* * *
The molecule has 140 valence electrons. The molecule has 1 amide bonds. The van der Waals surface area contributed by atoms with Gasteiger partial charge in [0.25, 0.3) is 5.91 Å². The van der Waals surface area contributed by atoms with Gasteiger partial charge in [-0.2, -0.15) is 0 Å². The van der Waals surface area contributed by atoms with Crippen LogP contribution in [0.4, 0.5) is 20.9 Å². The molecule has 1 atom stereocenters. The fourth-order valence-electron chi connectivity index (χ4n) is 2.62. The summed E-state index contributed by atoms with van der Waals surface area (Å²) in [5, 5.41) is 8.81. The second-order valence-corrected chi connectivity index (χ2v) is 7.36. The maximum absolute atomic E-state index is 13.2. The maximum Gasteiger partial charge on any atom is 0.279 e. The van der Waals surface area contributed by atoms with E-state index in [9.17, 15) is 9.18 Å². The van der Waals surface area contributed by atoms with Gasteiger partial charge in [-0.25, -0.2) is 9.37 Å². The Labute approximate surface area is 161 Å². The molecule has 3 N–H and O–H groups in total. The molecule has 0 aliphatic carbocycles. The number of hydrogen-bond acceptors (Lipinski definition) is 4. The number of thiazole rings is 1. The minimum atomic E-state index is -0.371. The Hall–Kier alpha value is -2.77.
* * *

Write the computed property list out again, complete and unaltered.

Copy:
The molecule has 140 valence electrons. The molecule has 1 amide bonds. The van der Waals surface area contributed by atoms with Gasteiger partial charge in [0.25, 0.3) is 5.91 Å². The van der Waals surface area contributed by atoms with Gasteiger partial charge in [-0.2, -0.15) is 0 Å². The van der Waals surface area contributed by atoms with Crippen LogP contribution in [0.4, 0.5) is 20.9 Å². The molecule has 1 atom stereocenters. The fourth-order valence-electron chi connectivity index (χ4n) is 2.62. The summed E-state index contributed by atoms with van der Waals surface area (Å²) in [5, 5.41) is 8.81. The second-order valence-corrected chi connectivity index (χ2v) is 7.36. The maximum absolute atomic E-state index is 13.2. The maximum Gasteiger partial charge on any atom is 0.279 e. The van der Waals surface area contributed by atoms with E-state index in [9.17, 15) is 9.18 Å². The van der Waals surface area contributed by atoms with Gasteiger partial charge in [-0.25, -0.2) is 9.37 Å². The Labute approximate surface area is 161 Å². The molecule has 3 N–H and O–H groups in total. The molecule has 0 aliphatic carbocycles. The number of hydrogen-bond acceptors (Lipinski definition) is 4. The number of thiazole rings is 1. The minimum atomic E-state index is -0.371. The Hall–Kier alpha value is -2.77.